(1) Mr. Cardozo testified that at one point he met at the White House with Mrs. Clinton and deputy chief of staff and de facto campaign director Harold Ickes. He told them about the suspect contributions from Mr. Trie. Mrs. Clinton, he said, told him in turn that the fund should vet all contributions carefully. But apparently nothing was done, then or later, to vet the large amounts of money that Mr. Trie was simultaneously funneling through the Democratic National Committee to the campaign.

(2) An FBI agent testified that in the period of 1994-96 Mr. Trie received more than $900,000 in wire transfers from an Asian businessman, Ng Lap Seng. Mr. Ng, who is based in Macao, is said to be a sometime business partner of Mr. Trie’s. There appeared to be a correlation between the wire transfers and transfers of money by Mr. Trie in turn to the DNC.

Only after the hearings with regard to Mr. Ng were over did the White House disclose, in response to a longstanding committee inquiry, that Mr. Ng had visited the White House 12 times during the relevant period. Most of the visits, the White House said, were social calls on former White House aide Mark Middleton, an Arkansan who now has business dealings in Asia. Three others were described as White House tours, and once Mr. Ng attended a dinner for campaign contributors as Mr. Trie’s guest. The committee felt used by the White House, in that the news of the visits came only after the hearings had ended. Democratic senators joined Republicans in voting unanimously Friday to compel production of documents on time, by subpoena, in the future.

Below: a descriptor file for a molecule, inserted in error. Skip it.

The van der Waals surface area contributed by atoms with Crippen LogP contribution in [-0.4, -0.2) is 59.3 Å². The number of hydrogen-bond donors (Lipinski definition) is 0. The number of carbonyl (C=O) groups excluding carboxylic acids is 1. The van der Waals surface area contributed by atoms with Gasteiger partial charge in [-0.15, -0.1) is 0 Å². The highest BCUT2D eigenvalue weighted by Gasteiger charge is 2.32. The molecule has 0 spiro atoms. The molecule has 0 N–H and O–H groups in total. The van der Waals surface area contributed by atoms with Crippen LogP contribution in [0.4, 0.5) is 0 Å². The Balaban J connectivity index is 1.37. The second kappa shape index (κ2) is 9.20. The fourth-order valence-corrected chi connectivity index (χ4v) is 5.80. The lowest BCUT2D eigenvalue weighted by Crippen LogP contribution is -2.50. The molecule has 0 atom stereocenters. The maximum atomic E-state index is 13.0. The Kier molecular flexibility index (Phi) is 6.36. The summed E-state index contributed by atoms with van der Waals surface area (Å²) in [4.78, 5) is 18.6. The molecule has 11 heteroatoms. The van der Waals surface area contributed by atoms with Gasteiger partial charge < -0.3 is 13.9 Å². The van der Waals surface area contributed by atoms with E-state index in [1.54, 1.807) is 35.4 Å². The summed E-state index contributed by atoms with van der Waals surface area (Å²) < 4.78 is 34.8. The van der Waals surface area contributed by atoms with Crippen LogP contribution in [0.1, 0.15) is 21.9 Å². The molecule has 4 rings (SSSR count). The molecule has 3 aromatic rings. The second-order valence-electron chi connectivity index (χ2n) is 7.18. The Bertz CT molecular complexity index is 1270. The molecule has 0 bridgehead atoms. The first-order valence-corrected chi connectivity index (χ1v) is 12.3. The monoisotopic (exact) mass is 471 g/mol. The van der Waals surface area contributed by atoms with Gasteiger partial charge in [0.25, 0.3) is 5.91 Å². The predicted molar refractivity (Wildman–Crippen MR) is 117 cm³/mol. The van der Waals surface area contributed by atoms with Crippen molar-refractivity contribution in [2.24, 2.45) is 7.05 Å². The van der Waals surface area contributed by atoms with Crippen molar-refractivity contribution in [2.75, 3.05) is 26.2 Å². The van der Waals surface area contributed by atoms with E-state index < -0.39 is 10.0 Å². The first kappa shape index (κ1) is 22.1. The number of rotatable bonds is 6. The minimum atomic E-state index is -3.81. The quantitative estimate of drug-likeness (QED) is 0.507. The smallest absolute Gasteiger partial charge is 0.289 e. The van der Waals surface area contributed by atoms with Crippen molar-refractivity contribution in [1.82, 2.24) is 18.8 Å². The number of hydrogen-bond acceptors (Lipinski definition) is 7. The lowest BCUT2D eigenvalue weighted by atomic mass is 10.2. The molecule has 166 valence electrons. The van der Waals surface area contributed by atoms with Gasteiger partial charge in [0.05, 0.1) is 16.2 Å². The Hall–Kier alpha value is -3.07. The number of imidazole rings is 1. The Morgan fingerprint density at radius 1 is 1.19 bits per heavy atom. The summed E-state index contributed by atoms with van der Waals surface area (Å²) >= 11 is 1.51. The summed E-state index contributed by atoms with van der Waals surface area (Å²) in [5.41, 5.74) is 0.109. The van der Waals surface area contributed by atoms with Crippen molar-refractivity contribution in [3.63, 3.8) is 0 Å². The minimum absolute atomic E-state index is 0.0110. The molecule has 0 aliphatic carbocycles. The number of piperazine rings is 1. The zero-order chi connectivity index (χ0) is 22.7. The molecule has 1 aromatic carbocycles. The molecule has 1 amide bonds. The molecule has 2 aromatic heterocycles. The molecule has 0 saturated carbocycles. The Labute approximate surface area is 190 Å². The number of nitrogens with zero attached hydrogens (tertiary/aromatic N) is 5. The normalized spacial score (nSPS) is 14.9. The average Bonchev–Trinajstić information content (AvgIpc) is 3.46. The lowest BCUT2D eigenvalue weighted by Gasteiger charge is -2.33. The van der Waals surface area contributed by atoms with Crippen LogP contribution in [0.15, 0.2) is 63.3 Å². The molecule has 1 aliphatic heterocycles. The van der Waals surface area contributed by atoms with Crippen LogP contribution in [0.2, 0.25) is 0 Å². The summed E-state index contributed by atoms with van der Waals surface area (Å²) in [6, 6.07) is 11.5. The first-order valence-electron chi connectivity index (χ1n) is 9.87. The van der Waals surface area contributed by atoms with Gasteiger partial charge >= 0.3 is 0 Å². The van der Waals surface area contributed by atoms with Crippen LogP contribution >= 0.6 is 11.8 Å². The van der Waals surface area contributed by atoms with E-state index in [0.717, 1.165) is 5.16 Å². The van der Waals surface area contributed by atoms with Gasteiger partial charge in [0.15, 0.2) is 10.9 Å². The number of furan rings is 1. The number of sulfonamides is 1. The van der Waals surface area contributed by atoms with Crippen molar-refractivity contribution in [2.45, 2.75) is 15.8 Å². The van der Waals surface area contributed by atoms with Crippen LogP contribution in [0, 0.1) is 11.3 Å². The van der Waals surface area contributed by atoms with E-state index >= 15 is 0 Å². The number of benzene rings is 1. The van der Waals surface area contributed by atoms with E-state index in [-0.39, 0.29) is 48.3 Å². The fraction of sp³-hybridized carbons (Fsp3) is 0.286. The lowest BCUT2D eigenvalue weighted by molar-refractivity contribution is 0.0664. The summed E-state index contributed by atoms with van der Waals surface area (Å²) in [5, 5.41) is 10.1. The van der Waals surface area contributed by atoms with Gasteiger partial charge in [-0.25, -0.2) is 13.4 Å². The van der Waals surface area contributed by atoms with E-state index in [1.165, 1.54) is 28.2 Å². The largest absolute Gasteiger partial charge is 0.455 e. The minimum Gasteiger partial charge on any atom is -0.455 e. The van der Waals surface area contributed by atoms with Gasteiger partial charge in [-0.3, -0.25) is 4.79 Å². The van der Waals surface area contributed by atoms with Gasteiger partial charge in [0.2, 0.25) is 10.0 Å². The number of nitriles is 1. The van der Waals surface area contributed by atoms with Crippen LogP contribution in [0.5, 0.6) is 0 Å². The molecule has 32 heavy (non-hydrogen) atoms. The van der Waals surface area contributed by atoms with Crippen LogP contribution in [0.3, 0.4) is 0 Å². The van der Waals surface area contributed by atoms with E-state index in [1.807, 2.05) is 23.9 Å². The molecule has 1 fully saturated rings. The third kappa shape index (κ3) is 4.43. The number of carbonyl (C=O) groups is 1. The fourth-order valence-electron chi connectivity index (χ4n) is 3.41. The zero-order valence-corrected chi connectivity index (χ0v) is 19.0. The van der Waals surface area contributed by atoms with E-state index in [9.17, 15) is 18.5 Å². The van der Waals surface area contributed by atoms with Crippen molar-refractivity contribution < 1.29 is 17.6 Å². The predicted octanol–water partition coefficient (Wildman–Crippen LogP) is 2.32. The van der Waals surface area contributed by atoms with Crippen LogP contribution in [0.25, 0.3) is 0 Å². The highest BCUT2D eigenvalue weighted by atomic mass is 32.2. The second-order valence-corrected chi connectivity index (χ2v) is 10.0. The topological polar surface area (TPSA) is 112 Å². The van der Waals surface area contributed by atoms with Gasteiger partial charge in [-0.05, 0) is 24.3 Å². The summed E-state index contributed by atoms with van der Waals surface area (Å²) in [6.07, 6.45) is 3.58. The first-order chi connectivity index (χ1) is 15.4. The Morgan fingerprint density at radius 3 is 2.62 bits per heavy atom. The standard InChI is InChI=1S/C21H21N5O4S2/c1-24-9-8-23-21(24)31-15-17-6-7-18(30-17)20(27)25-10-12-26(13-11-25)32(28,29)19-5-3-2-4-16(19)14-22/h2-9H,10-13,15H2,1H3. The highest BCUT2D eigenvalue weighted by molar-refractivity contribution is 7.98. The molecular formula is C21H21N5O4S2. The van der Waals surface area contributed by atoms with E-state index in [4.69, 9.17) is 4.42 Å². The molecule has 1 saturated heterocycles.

That’s just one small taste of the over effort by China to interfere in the 1996 election. This scandal had much more direct connections between the campaigns and illegal sources from a geopolitical foe of the US, but generated very little crusading spirit from the national news media, except to keep pushing for campaign finance reform.

The Senate’s worried about more than Russia and China, too. Iran is getting some mention, as well as North Korea:

The senators note that Russia isn’t the only potential threat to the integrity of US elections. The intelligence community has identified China, Iran and North Korea as other major actors who may seek to exploit vulnerabilities in the next US election cycle.

Unlike other legislation that focuses on protecting state and local election infrastructure, Van Hollen and Rubio’s bill is the first that would focus on punishing foreign actors by laying out severe consequences, staffers say.

It’s an inevitable outcome, and one that might be worth pursuing. There may be some complaints that it oversteps Congress’ jurisdiction in foreign affairs, intending to force the Trump administration into a more hostile position vis-a-vis Russia and others, but Congress does have a role to play in this realm, too. Given the circumstances, this should get enough support for serious consideration, especially with voters demanding action after the interference in the previous cycle.

The question will be whether Trump will sign the bill, but there won’t be much suspense involved. If it passes Congress, the White House won’t want to make that Trump’s first veto. It doesn’t change the status quo, but it does draw a line for any future action. That’s about the only action that can be taken now.